ZEUS: Pretty much the same as Ruben. Listen to the old stuff, try to recreate it, modify it as needed. If its a new character, their look and any background info can help me get an idea of what they should sound like and I just practice different ways of saying their dialogue until something pops. Honestly, its not a lot different than what many of us did as kids, pretending to be a giant robot or a ninja or whatever. You just take that to the max, become the character for a bit, and do the performance. And if you’re on mic with multiple people, you try your best to make each other laugh uncontrollably because having fun is just as important as getting paid.
BRIDGET: To get into Haley, I like to look at a picture of her. I also tend to listen to some of my previous recordings to remind myself what I did.
CT: Have there been any emotional moments for you in the new script? Can you tell us about them without giving out any spoilers?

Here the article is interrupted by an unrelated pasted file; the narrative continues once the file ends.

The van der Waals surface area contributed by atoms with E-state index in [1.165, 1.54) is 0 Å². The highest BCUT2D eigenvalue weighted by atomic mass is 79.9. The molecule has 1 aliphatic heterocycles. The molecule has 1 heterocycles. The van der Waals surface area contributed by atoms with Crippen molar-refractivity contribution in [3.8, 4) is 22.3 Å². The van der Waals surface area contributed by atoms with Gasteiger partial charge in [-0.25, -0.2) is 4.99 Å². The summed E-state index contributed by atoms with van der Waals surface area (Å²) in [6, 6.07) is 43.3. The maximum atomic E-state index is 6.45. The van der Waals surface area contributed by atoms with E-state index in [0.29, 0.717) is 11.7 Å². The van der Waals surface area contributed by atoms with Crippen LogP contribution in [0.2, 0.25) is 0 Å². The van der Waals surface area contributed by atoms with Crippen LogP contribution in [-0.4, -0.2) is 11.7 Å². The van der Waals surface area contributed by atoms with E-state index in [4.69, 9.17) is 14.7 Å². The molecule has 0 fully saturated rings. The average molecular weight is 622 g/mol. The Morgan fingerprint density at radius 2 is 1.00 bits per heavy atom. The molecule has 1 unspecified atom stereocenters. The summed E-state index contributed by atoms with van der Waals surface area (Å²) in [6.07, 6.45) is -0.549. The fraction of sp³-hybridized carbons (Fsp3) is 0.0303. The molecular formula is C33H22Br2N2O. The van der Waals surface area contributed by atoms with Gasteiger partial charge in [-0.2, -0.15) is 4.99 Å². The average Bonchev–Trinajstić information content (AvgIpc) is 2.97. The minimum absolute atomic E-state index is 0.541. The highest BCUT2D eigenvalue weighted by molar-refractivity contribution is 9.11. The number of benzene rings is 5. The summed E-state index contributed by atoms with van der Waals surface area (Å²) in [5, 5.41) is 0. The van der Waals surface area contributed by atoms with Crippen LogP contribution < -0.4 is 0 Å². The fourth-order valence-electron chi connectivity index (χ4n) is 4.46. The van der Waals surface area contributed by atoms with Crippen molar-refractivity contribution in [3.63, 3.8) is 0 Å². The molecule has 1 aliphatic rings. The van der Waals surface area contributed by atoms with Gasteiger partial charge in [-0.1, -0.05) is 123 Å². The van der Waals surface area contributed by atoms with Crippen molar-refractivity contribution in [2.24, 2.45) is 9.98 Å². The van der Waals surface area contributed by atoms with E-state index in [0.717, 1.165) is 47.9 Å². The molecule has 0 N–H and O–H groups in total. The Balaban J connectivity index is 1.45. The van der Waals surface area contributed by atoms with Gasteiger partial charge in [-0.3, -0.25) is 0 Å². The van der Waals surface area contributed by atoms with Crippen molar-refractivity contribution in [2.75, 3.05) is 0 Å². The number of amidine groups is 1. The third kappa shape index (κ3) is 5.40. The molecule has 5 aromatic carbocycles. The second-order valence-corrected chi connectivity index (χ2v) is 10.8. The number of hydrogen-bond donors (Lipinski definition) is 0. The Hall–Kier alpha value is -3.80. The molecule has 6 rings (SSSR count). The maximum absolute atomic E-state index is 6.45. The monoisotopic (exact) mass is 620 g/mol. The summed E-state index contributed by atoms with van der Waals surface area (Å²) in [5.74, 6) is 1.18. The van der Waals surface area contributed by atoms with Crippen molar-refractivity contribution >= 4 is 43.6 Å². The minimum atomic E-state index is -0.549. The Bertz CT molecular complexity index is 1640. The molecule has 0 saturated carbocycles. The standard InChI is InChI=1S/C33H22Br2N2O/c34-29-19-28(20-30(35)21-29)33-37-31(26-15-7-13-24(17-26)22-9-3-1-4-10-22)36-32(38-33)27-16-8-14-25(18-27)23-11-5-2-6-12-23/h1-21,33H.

AUSPEX: The whole thing is emotional for me. I could have never predicted that 16 years after I stopped working on Antioch, it would be resurrected, re-interpreted, given a shiny coat of paint, and then propelled into new territory to finally come full circle. Given that I didn't write the script this time (though I have been given the opportunity to lend my input), it's a much different feeling to discover what the fate of various characters might be. I've sort of let go of the reins on the whole thing, but the great thing is that it's been in the best hands possible with this new project. For some of the characters, it's been wonderful to see them get to have one last big adventure and "do their thing," and for other characters, there are some poignant moments that really make me glad I got a chance to add some real depth of emotion that wasn't there in the first two episodes. It's been a nice rounding of the experience.
ZEUS: All the bloody, horrible, mortifying, torturous deaths at the end. Oh, and the Zerg/Protoss love story that came from out of nowhere in the middle of the story, now that was a real tearjerker. Oh wait, did I just spoil those?
BRIDGET: Oh my gosh, yes! One scene in particular had me tearing up just reading it. I don't want to give anything away, but I hope the players get the same feelings I had alone in my booth.
And now the part you really want ... some exclusive previews of the upcoming Thoughts in Chaos!
En Taro Antioch!